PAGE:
Make Your Own Ramen

Make Your Own Ramen



For
me, ramen is one of the ultimate comfort foods. Whenever I
feel a little under the weather, this recipe is my go-to cure. Many
traditional dishes around the world have harnessed the natural
goodness of a good homemade broth. These recipes, centred around a
wholesome, nutrient-loaded broth, do wonders for the body,
strengthening the immune system, aiding digestion and alleviating
symptoms of many ailments. One such traditional dish is the ramen,
a noodle soup, revered in its native Japan.

Ramen can take many forms, from tonkotsu (pork bone broth) to
shio (salt); there are a number of varieties. Here, however, I have
based my ramen on possibly the newest variety, miso, also often
known as Sapporo. Miso is undoubtedly one of my favourite
ingredients. This fermented bean paste has a delicious umami
flavour which works wonderfully in a ramen. As well as adding deep
flavour to the broth, miso also brings its own host of health
benefits. Not only does it contain healthy doses of vitamin E,
vitamin B12, but it is also a traditional probiotic.

Topped with a piece of sustainably sourced protein (be it
chicken, pork or fish. as I have done here) and filled with a bunch
of greens, ramen can very quickly become not only a delicious soup,
but a very nutrient rich meal.

INGREDIENTS Makes two big bowls of steaming
ramen

2 nests of ramen noodles

1 litre good quality, preferably homemade, hot chicken stock

For the egg:

1 free-range egg

200ml soy sauce

For the miso base:

2tbsp white sweet miso

1 red chilli, deseeded

2 spring onions

1 small piece of peeled ginger

1tbsp dark soy sauce or tamari

1tbsp mirin

For the fish:

2 fillets of sustainably sourced salmon

1tsp dark soy sauce or tamari

1tbsp sweet white miso

1tsp honey

black sesame seeds

Toppings:

thinly shredded spring onions and chives

sweetcorn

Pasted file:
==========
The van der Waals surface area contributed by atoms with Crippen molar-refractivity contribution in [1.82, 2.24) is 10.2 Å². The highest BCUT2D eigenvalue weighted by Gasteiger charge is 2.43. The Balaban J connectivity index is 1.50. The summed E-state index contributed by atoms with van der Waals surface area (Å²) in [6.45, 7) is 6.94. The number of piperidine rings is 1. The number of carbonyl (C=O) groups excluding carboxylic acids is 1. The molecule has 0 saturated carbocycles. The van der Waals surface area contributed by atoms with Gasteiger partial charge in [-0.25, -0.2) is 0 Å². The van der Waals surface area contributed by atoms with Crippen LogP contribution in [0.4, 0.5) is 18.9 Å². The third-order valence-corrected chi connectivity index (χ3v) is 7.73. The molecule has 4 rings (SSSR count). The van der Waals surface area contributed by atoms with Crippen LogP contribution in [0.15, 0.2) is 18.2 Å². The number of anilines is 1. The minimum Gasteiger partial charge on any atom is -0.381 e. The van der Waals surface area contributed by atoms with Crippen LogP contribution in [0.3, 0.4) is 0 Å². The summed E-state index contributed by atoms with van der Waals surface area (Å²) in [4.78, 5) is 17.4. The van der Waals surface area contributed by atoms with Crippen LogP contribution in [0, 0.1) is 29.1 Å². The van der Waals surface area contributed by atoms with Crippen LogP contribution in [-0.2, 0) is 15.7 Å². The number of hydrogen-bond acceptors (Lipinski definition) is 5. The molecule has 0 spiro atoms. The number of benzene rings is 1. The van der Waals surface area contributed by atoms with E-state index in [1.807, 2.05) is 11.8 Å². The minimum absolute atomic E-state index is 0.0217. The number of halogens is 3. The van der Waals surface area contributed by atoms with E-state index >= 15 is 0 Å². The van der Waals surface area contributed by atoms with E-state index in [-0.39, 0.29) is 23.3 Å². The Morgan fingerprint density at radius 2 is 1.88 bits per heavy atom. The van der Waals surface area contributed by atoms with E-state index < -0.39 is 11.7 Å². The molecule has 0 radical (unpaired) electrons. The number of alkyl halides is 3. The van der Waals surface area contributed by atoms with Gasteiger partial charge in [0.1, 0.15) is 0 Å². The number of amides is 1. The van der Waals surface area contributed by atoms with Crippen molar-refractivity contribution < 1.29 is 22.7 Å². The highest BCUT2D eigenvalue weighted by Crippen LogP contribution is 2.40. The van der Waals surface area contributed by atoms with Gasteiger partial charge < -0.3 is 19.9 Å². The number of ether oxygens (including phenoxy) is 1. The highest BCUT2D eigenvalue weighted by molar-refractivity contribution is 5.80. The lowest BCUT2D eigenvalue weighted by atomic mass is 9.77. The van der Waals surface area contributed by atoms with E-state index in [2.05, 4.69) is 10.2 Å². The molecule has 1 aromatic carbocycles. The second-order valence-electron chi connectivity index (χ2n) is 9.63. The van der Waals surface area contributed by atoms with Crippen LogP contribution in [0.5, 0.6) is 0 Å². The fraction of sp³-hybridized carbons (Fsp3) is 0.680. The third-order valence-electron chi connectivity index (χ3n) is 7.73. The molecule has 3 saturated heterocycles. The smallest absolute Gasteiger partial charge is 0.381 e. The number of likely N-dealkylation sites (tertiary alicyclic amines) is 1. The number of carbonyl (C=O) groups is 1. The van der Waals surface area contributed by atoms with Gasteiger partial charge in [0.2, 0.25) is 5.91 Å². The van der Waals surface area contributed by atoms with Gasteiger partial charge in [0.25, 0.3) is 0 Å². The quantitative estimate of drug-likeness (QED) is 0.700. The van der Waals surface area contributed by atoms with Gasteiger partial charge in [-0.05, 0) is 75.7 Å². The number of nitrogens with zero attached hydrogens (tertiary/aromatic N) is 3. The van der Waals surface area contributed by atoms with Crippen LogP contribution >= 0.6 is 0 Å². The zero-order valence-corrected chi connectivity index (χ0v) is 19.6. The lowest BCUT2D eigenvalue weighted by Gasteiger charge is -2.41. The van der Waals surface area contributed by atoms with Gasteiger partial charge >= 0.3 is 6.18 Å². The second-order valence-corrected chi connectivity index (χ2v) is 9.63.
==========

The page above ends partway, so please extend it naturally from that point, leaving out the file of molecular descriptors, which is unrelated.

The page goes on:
beansprouts

shredded greens, I used char sui but bok/pak choi would work
equally as well

thinly sliced shallots fried in a little oil until crispy.

METHOD

At least a couple of hours before, or even the night before,
prepare your egg. Cover the egg in boiling water and simmer for 6
minutes exactly, no more, no less. Run under cold water until
completely cold. Remove the shell from the egg. Cover with the soy
sauce and leave to soak for at least a couple of hours.

To make the miso base for the stock, blitz all of the
ingredients together in a food processor until you are left with a
smooth, dark paste.

Mix together the soy sauce, miso and honey for the fish. Brush
this on to your salmon fillets and put them into a hot oven (at
around 200ºC) for roughly 10 minutes, depending on the size of your
fillets.

Pour boiling hot water over your noodles. Cover, and leave them
for roughly 5 minutes.

Get all of your toppings and other ingredients laid out at this
stage…you are now ready to finish the dish.

Place 1 tablespoon of the miso base into each of your two bowls.
Pour over the hot stock and whisk thoroughly until completely
blended. Check the taste of the broth; you may want to add a little
more miso.

Divide the noodles between the two bowls. Carefully slice the
egg in half, the yolk should be beautifully runny and the edge of
the white stained by the soy. Top each of your bowls with half an
egg and a salmon fillet sprinkled with black sesame seeds. Finally
finish with the corn, shallots, greens, beansprouts, spring onions
and chives.

Grab your chopsticks and dig in…

Words and recipe by by Nicola
Richman